Arkansas – Sept 2019

Alpha and Liza at Flyway Brewing in Little Rock

We finally managed a trip back to Arkansas in coordination with Liza’s mother Alpha, to spend some time with family, but also to see some sights that had escaped us on many prior visits. We met up with Alpha in Dallas (thank you American Airlines for neither flight being late) and continued on to Little Rock. After telling the rental car company no, we don’t really want the behemoth SUV to drive down the road (seriously, a choice between an Expedition and an Armada … what are we, the Spanish off in search of gold?) we stopped in for “dinner” at the Flyway Brewing Company in Little Rock before continuing on to Hot Springs.

Continue reading “Arkansas – Sept 2019”

More Arkansas Travels

Six weeks in Arkansas — what to do?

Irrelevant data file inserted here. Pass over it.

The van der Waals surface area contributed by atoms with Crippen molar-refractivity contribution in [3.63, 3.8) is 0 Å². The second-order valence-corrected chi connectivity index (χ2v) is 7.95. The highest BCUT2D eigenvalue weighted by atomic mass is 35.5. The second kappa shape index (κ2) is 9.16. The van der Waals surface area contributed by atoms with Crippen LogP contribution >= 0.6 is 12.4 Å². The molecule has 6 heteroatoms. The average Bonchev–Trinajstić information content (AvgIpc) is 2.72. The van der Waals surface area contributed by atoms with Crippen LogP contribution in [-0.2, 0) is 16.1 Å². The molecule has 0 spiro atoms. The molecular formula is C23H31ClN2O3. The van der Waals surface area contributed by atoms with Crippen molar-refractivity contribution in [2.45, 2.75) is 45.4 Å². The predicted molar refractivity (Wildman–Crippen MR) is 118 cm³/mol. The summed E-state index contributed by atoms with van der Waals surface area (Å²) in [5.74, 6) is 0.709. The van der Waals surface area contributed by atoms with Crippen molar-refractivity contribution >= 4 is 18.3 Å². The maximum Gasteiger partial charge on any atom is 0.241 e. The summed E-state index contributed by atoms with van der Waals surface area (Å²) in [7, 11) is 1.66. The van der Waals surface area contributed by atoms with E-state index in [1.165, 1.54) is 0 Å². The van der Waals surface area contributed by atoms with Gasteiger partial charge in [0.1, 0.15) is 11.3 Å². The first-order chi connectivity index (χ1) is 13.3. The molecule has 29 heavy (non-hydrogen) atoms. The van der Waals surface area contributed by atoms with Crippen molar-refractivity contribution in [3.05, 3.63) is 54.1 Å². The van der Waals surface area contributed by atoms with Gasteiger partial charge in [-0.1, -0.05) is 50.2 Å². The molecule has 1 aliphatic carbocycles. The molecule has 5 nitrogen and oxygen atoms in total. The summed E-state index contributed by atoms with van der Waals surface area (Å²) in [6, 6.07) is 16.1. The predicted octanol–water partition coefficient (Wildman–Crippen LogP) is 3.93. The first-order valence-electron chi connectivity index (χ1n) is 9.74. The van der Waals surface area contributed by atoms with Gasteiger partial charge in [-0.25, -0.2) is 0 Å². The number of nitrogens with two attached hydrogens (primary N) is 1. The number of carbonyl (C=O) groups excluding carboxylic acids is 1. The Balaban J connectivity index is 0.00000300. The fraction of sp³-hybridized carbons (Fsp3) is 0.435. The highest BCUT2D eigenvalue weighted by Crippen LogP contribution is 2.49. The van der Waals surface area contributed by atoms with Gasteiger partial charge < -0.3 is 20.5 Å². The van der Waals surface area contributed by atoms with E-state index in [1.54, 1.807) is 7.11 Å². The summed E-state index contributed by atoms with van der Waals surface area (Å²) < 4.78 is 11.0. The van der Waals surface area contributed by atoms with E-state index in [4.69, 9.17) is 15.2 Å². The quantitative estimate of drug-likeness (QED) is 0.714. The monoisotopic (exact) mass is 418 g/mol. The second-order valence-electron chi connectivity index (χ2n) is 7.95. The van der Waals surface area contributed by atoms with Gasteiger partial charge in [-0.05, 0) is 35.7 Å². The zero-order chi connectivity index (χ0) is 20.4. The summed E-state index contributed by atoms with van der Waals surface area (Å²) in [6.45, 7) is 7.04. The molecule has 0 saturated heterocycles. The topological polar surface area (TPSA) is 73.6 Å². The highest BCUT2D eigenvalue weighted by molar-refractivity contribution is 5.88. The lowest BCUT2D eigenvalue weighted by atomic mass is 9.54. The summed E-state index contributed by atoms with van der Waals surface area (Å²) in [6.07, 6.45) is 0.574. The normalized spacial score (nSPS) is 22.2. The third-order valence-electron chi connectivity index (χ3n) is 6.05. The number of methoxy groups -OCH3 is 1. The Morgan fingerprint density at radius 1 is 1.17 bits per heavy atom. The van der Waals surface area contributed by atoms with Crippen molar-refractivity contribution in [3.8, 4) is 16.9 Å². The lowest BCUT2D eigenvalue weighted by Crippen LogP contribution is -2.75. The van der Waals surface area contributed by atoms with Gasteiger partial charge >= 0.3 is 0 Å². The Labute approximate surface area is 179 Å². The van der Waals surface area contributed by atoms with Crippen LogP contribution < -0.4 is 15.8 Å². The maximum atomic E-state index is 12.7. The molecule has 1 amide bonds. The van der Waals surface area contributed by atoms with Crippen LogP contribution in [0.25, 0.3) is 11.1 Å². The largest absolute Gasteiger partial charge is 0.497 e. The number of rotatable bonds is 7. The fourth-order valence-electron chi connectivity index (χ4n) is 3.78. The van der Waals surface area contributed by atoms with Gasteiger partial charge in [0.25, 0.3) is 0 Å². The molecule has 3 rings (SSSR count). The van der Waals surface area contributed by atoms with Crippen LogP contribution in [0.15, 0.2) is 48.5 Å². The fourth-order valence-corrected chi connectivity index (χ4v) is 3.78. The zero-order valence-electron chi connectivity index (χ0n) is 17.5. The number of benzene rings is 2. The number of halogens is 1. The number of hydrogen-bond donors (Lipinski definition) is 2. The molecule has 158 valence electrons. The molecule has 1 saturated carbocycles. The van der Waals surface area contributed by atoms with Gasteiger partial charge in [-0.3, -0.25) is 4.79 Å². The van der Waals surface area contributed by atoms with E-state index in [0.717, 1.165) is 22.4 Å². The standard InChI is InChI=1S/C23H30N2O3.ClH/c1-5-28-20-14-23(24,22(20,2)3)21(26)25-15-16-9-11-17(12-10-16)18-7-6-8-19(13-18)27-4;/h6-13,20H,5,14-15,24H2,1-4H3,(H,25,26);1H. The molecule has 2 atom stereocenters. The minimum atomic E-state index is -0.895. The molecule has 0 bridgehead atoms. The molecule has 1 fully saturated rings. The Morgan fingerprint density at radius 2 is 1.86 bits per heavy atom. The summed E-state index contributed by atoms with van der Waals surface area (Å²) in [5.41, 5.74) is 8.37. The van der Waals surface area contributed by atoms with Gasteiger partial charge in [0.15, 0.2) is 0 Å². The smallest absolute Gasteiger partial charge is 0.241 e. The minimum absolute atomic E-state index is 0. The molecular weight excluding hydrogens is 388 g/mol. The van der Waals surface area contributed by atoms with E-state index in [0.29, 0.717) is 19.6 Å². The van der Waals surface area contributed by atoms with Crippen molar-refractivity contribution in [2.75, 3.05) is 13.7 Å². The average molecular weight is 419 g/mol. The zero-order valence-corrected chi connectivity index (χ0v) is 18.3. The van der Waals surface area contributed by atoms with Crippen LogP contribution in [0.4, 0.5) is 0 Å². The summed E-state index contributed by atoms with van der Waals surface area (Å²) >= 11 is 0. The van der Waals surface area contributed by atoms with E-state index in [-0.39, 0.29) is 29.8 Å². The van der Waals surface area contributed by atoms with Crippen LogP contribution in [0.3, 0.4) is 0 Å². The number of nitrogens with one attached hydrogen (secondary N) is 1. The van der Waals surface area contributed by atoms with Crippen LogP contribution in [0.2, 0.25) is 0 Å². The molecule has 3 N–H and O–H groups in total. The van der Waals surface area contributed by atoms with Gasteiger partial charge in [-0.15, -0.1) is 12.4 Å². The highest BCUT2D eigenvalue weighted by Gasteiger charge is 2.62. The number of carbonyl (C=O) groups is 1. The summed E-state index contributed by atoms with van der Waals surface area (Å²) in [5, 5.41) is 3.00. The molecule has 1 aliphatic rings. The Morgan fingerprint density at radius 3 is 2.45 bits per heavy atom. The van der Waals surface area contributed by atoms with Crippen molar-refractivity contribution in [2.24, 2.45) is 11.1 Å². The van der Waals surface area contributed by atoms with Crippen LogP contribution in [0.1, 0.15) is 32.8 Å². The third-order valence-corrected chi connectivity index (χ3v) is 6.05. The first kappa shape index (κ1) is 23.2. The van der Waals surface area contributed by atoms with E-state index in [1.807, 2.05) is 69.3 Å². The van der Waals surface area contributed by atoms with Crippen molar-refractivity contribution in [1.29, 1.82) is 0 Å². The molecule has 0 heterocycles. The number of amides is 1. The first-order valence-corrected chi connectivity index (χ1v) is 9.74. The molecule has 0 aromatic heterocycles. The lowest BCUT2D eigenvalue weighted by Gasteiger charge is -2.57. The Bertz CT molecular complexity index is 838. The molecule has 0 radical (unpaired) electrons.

Three or four times in my childhood, that was the dilemma. We were in Bismarck, Arkansas (whether the town was named for Otto von Bismarck, the first chancellor of the modern German empire (1871-1890), was never clear), in the heat of summer (except for the one time we went in mid-February for Grandpa Bingham’s funeral; 1965?), ensconced in the home of whichever relative was willing to put us up and with whom we wanted to stay. Mom (and Lee) usually stayed with Grandma; I’d stay with Aunt Margaret or Uncle Melvin; and Luci would stay with Uncle Melvin, too, except for the one year she snubbed us all and went back to Dallas with Uncle Lindsey instead. We’d get settled in, look around, and then think — what now?

Continue reading “More Arkansas Travels”

Arkansas and Childhood Train Adventures

When I was a child back in the 1960s, we never took vacations the way I imagined other families vacationed, where summertime meant everyone packed into the car, a jovial sweater-clad father would steer us down the highways and byways of the great American West, visiting national parks and other natural wonders, with mother navigating by AAA maps and my older sister Luci and I (and later my younger brother Lee) playing games and tormenting one another in the back seat of the car (preferably Dad’s big black 1959 Buick LeSabre). No, we were different.

Continue reading “Arkansas and Childhood Train Adventures”